Most rituals that I have read up on have at least one thing in common: Physical duress. Be it staying alone in a tiny hut for four days (like many girls did in Indian rituals) dancing the night long, climbing a mountain, enduring pain and so on. These physical trials have at least two purposes: The first one is to prepare for the hardship of life: If you survive in the wilderness alone for one week, a single night lost in the woods won’t scare you. The other reason which may have been an unarticulated wisdom by the peoples’ may be that: If you break somebody down physically their psychological defenses also break down. The breaking down of ego defenses make new perspectives possible. This of course represents a tremendous ethical challenge for leaders of rituals. Not a single man at the event, didn’t shed a tear as old mental constructs tumbled and gave room to new ones. 


The symbolic realm

Rituals are full of symbolic representations. Symbols reduce complexity. They boil life and existence down into basic images. As such, a boy in the Sioux tribe could get an eagle as a totem animal. A symbol to remind of keeping an eye on his surroundings, get him to soar high – take leadership, and to be brave in taking down prey. Such symbols cut through the many precautions, words, fears, theories and the myriad of sensibilities that hang like curtains in front of the eyes of modern man. At the particular event we used many different kinds of symbols. We used colors to signify stages of development with the color black or grey, representing integration of “energies”; that you can and should maintain and integrate your innocence, anger, fear, wild side and so on. Symbols can, through their archetypal depth, become lasting vehicles for values and inspire action. They represent a home for our soul – as it were?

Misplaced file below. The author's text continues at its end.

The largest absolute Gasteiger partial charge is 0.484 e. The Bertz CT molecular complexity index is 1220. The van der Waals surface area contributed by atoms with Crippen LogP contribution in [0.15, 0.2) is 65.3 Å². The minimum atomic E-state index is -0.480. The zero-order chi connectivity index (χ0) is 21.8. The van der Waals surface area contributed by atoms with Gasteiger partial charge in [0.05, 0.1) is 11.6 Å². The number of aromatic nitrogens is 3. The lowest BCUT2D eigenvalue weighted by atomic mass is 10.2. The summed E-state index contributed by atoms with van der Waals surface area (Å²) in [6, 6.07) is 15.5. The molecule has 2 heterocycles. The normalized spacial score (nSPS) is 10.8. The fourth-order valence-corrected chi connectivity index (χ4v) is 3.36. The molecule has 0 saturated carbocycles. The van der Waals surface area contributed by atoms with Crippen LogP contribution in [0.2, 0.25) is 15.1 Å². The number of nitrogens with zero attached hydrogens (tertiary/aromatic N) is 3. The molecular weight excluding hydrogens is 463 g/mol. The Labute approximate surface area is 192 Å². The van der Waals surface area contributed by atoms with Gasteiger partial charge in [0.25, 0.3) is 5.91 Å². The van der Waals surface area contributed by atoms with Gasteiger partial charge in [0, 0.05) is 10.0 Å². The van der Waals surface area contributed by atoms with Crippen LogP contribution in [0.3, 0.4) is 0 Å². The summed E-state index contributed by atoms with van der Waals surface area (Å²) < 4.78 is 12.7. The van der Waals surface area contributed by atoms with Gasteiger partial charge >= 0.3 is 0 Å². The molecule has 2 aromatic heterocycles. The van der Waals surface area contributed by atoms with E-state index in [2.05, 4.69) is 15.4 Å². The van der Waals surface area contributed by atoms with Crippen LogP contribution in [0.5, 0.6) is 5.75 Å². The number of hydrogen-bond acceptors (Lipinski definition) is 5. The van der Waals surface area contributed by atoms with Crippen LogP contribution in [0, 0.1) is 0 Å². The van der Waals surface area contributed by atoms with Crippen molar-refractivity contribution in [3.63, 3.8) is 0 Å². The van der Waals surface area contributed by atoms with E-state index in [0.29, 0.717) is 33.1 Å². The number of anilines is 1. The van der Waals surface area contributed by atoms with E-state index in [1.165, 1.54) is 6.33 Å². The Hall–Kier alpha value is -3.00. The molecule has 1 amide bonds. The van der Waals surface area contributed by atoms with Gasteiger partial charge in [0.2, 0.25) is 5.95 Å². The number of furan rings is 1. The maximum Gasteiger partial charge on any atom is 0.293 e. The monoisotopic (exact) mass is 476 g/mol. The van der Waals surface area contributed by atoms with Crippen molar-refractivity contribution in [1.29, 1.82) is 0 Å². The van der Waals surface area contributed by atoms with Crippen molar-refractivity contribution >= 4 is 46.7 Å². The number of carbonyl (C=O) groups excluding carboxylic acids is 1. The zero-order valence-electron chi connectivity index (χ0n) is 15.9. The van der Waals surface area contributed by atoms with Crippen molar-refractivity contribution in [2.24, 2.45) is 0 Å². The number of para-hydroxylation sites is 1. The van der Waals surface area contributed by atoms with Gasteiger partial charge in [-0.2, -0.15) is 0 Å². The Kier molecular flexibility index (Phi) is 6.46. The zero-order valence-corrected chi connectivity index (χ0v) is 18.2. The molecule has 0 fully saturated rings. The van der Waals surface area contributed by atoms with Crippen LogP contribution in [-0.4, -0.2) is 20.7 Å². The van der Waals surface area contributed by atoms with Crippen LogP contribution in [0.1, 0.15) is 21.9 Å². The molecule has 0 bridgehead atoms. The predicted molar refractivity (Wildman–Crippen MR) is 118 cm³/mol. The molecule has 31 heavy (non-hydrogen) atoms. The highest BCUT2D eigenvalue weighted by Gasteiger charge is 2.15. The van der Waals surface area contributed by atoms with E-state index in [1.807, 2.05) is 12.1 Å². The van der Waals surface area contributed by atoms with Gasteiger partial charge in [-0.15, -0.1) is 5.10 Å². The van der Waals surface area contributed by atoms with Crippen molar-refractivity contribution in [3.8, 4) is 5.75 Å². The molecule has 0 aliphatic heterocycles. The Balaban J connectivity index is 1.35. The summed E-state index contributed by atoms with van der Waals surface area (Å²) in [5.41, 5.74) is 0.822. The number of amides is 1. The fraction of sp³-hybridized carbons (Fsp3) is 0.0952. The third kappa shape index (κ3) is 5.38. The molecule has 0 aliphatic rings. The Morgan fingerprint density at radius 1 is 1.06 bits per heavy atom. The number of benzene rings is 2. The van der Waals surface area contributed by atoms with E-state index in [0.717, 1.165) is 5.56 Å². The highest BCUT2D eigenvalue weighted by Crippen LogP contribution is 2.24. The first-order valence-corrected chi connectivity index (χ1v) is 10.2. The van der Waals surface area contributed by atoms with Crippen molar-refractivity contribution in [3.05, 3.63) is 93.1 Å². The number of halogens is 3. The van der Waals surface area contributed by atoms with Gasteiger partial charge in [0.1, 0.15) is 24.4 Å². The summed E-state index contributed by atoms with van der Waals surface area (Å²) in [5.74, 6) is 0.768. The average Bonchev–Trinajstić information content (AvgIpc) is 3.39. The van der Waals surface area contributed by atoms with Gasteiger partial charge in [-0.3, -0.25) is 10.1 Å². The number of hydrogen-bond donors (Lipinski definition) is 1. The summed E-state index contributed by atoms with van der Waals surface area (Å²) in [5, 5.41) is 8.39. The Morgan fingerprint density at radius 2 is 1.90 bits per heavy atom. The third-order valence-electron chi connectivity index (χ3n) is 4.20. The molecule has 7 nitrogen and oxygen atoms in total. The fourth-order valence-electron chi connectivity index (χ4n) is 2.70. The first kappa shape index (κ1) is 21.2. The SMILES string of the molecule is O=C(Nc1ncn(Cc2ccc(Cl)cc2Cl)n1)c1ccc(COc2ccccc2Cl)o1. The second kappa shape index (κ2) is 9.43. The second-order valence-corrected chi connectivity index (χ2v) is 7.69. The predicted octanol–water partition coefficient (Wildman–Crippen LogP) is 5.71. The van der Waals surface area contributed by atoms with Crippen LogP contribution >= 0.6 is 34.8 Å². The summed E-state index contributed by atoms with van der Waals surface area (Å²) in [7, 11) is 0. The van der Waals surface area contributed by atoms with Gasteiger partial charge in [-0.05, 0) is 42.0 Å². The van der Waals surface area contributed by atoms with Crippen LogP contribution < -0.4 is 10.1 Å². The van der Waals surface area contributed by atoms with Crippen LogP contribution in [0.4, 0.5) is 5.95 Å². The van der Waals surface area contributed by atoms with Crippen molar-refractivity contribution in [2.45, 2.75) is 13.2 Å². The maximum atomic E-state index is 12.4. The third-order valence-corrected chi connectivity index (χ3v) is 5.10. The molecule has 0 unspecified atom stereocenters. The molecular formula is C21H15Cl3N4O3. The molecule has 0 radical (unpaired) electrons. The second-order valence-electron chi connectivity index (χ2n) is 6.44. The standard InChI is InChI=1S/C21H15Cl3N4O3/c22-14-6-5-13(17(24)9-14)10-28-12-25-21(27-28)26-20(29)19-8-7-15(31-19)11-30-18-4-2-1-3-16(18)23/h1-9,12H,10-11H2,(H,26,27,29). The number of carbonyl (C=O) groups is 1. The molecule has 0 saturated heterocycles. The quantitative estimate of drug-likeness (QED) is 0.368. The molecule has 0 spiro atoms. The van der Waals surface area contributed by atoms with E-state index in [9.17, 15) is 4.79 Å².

If a man is anything it is he who secures peace and prosperity for his family, friends and society in that order. This is an impossibility without adopting personal leadership and stringent values to guide you. Whatever these values may be. Personally I subscribe to the virtues put into writing by Aristotle and developed further in the New Testament: 


The four cardinal virtues and faith, hope and love. 


These virtues have been updated in a test developed by Martin Seligmann and others. You can take the test here.  


… and by the way the root of the word virtues is “vir”, as in “virility”. It means “man” in latin.